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LED Streetlights Save Energy, but Could Have Some Serious Side Effects

Exposure to blue-rich LED lights can disrupt natural circadian rhythms in humans and wildlife

This post has been updated to include information about San Francisco's choice of yellow-rich LEDs.

Streetlights don’t make a lot of headlines. They are a constant in our cityscapes, rarely drawing the attention of passing pedestrians and motorists.  

photoname Photo by flickr user meltedplasticLED street lights on a Houston, TX residential street. LEDs definitely bring some benefits, the
biggest of which is energy savings.

That is, until recently. During the past few years, cities from Baltimore, to San Antonio, to Los Angeles have begun replacing traditional streetlights (typically high pressure sodium bulbs) with newer light-emitting diode bulbs (LEDs). Last year, Oakland, CA joined the ranks of the LED converts with its Streetlight Conversion Project, switching out 30,000 of the city’s 38,000 regular bulbs for LED substitutes. Later this year two other California Bay Area cities, Berkeley and San Francisco, will follow in Oakland’s footsteps with LED conversion projects of their own, converting 8,000 and 18,500 streetlights respectively.

The hype around LEDs stems from two primary benefits. First, LEDs are brighter than traditional lights, and many cities feel that the increased brightness improves public safety. Second, LEDs are more energy efficient than earlier generation bulbs, bringing both financial and environmental benefits to converting cities.

Public safety was a big motivator behind the Oakland conversion project, and it may seem intuitive that brighter lights improve safety. However, some studies suggest that though brighter streets make people feel safer, they have no impact on actual crime levels.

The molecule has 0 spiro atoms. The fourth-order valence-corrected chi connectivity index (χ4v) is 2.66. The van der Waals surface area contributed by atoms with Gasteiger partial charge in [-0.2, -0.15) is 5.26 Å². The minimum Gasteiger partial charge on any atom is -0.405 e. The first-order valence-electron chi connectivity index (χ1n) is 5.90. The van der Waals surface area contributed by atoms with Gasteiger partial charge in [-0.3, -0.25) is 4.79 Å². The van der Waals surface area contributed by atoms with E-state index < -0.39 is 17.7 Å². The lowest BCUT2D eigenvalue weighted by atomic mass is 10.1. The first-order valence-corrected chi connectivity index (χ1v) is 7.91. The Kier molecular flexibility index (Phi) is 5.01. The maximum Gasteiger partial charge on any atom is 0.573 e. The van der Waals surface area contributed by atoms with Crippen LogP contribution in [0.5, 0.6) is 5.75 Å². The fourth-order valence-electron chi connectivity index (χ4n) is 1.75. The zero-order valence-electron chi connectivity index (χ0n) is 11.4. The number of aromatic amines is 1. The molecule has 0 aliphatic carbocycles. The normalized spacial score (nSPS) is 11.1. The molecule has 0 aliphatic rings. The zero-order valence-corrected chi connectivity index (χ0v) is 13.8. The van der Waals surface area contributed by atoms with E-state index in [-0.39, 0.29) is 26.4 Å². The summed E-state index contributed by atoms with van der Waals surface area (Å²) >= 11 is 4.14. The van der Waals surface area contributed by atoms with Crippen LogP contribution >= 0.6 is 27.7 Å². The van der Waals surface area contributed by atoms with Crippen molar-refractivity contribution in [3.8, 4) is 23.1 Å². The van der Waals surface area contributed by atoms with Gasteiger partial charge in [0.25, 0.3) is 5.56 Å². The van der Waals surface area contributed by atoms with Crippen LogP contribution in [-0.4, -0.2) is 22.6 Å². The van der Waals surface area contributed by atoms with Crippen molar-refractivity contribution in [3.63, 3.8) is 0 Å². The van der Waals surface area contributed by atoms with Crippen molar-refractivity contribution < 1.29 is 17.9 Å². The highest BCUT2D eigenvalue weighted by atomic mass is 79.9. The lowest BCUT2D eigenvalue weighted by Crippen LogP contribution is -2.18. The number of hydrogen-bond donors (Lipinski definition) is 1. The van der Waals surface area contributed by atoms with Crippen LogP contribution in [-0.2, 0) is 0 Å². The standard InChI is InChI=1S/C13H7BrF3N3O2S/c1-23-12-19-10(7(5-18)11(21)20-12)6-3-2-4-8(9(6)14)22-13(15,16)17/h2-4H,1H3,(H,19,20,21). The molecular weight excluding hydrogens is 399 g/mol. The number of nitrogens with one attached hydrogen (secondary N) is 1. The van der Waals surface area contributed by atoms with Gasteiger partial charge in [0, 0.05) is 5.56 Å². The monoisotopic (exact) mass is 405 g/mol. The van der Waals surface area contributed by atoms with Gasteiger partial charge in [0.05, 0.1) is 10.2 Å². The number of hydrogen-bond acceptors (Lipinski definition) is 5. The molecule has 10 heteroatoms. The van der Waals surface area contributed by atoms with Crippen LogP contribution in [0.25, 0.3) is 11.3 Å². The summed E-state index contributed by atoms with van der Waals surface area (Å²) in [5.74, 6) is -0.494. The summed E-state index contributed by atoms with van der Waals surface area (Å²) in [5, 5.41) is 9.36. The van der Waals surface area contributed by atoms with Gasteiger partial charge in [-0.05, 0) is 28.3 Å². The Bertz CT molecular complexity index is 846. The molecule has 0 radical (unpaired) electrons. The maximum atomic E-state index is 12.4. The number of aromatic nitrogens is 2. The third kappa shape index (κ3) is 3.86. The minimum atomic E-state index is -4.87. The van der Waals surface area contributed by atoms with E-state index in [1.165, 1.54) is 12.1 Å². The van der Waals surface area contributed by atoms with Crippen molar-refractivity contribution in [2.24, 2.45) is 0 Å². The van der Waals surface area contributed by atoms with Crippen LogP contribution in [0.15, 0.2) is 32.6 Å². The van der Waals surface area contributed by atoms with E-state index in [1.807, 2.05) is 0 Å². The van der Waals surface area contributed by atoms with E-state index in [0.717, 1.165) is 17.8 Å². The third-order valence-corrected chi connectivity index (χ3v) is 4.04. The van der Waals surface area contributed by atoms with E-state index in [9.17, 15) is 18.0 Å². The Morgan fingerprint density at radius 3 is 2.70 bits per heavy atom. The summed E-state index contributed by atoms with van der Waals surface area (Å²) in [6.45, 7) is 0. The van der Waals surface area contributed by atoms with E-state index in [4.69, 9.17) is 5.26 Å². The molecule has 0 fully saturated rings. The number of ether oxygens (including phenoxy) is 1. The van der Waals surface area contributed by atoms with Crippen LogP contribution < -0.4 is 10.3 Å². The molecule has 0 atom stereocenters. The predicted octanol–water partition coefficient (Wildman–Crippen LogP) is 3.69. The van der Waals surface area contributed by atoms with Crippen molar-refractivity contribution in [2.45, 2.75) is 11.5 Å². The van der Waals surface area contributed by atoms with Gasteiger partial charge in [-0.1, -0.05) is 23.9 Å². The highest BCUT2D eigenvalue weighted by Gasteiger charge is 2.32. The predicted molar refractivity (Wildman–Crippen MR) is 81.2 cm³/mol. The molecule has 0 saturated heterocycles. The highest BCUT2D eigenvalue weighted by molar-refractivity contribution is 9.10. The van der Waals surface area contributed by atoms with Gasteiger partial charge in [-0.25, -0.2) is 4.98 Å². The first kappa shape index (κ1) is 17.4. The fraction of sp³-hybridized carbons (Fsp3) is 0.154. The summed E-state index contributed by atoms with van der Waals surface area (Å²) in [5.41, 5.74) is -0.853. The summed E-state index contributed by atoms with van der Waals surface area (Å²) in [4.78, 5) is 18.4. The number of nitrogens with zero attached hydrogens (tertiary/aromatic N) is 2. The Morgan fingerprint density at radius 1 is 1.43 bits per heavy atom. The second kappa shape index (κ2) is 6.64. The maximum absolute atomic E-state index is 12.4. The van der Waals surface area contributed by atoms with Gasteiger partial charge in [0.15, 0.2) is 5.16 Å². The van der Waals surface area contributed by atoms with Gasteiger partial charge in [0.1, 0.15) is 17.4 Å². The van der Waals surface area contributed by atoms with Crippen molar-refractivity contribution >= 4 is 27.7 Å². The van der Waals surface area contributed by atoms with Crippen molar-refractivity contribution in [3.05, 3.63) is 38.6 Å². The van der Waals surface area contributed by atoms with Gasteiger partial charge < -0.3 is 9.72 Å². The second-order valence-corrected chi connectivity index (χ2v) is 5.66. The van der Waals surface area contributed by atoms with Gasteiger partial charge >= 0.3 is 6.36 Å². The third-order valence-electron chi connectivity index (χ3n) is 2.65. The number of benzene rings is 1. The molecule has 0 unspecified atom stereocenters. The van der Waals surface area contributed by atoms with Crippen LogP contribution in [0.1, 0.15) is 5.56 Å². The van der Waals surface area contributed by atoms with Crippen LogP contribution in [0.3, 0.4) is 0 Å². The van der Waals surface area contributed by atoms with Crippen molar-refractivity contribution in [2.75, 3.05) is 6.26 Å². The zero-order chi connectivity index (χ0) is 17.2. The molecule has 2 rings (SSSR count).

In terms of the environment, LEDs definitely bring some benefits, the biggest of which is energy savings. The Oakland Streetlight Conversion Project will save the city nearly $20,000 per year in energy costs, and will reduce city greenhouse gas emissions by approximately 40 percent (or 80,000 pounds) per year. “The overall goal of this whole project was to have better light in our city streets,” says Kristine Shaff, a public information officer with the City of Oakland. “And the energy savings are tremendous.”

Similarly, Berkeley and San Francisco estimate that new LED streetlights will consume 50 percent less energy than existing streetlights.

LEDs are available in a variety of color temperatures, typically ranging from “warm” yellow-rich lights, to “cooler” blue-white lights. LEDs in the blue-white range are generally 10 to 15 percent more energy efficient than warmer LEDS, leading many cities to opt for the blue-rich bulbs. (The yellow-rich LEDs still provide significant energy savings compared to other common streetlight bulbs).

Unfortunately, exposure to blue-rich light at night can lead to decreased melatonin secretion in humans. Melatonin is a hormone secreted at night by the pineal gland that helps balance the reproductive, thyroid, and adrenal hormones and regulates the body’s circadian rhythm of sleeping and waking. Lower Melatonin levels have been tenuously linked to increased risk of cancer.